|Needle Length||½ ”-1”|
|Needle Shape||Short and stubby|
|Needle Gloss||Very shiny|
|Max. Ornament Weight||Heavy ornaments and lights|
|Needle Retention*||Poor and inconsistent|
|Color||Deep blue-green with silver|
* Gauged by the number of needles retained on January 1st by a tree cut on Thanksgiving and well cared for thereafter. Poor does not mean the tree will simply be a bunch of barren twigs – it will still look presentable, but significantly sparser than when it was cut.
Coming soon (once we receive our shipment of Fraser’s from North Carolina and Parke gets out there with his camera to snap some photos).
Because of their naturally pleasing form, strong branches, and dark color, Fraser Firs are highly prized as Christmas trees. Unfortunately, they simply will not grow in Kentucky, forcing us to ship pre-cut Fraser Firs in from a North Carolina supplier. Even in North Carolina where conditions for their growth are ideal, it still takes Frasers nearly twice as long to reach saleable size compared to other Christmas trees.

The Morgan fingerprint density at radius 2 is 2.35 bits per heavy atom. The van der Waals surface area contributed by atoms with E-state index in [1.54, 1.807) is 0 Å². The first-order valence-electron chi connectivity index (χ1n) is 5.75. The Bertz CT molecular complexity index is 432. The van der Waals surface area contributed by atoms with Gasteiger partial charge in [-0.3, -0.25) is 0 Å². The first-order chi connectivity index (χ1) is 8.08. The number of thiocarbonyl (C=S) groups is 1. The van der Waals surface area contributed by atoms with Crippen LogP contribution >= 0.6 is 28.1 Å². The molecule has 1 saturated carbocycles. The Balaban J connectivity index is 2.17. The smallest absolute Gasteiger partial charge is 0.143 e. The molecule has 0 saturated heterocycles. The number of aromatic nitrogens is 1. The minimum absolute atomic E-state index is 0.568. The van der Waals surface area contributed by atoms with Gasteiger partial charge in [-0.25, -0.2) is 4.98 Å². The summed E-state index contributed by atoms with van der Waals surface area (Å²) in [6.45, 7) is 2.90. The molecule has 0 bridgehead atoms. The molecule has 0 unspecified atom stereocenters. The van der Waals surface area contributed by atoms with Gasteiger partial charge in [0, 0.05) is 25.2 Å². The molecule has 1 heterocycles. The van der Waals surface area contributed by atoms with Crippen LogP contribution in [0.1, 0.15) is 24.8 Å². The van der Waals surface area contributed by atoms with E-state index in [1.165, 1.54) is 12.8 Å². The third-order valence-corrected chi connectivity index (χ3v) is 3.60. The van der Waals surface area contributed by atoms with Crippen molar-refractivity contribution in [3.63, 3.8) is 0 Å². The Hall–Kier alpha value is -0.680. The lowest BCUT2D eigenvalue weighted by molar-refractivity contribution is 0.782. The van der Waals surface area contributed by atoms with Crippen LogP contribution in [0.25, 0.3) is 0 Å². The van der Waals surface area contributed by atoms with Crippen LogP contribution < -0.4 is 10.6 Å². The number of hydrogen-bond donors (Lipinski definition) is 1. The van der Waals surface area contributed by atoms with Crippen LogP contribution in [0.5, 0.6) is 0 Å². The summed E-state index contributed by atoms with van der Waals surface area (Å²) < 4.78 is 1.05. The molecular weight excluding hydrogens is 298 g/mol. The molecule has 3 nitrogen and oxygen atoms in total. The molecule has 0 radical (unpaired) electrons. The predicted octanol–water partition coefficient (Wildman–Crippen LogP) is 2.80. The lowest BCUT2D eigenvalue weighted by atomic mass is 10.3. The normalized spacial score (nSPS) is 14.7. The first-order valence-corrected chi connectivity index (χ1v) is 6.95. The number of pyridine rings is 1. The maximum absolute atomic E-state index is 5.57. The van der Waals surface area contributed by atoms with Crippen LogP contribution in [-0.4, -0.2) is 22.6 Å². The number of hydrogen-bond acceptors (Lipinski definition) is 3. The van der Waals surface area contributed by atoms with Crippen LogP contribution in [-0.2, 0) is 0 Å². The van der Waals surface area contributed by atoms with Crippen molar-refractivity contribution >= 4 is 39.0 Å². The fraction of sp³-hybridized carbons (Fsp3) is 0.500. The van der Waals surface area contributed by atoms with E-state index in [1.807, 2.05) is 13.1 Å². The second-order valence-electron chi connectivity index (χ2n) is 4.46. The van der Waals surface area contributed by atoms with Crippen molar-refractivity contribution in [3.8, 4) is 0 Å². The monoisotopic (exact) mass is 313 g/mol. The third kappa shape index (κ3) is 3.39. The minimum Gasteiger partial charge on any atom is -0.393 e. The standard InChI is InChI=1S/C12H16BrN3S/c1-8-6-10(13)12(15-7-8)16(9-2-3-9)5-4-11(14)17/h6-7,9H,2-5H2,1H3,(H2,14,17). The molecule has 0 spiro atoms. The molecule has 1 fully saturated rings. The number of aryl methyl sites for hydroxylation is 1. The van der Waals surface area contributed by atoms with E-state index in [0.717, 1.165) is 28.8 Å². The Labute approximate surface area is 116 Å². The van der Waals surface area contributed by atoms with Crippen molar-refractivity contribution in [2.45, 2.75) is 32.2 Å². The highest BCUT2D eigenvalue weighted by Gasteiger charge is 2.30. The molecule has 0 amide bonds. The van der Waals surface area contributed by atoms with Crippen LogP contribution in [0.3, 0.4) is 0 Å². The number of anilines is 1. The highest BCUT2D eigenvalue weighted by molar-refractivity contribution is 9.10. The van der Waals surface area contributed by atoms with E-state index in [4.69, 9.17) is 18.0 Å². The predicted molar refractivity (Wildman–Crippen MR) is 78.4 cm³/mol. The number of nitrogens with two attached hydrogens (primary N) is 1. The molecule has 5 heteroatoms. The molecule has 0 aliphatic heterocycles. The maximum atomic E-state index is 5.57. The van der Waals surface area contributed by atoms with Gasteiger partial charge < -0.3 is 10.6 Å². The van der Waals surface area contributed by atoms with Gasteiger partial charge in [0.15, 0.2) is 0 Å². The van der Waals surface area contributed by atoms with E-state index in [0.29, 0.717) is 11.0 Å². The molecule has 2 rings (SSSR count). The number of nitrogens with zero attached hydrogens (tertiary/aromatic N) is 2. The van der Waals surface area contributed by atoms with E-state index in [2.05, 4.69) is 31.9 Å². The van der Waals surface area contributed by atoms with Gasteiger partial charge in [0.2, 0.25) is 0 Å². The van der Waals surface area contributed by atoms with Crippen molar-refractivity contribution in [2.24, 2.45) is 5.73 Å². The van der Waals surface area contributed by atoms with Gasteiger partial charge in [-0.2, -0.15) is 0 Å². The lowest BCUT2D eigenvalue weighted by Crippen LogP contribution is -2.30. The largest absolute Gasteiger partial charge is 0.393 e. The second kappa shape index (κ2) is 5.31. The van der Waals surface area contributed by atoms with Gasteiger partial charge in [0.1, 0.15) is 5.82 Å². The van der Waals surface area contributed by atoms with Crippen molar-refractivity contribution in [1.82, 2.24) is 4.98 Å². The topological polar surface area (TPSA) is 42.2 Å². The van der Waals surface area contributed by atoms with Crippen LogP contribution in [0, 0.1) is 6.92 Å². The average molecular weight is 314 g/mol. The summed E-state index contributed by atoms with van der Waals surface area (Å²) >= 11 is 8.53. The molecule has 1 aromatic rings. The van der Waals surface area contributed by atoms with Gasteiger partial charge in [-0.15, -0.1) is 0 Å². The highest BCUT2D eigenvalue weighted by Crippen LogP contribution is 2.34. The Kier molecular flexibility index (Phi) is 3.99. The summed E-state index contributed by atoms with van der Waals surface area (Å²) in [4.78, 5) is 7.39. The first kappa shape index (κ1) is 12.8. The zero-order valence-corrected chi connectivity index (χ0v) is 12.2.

Fraser Fir have a dark blue-green color on the tops of their needles and a silvery-blue color on the underside, leading to a delightfully aesthetic contrast. Also, their sturdy branches can support everything shy of the kitchen mixer, and they emit a noticeable aroma. However, they are deficient in the area of needle retention. On average, even a well cared for Fraser will lose 50% of its needles a month or so after being cut. Perhaps worse is the large inconsistency of the tree in this regard. Though the average is 50%, some trees will lose almost all of their needles in a month, while others will keep almost all. Nonetheless, of the true Firs they are still among the best at needle retention.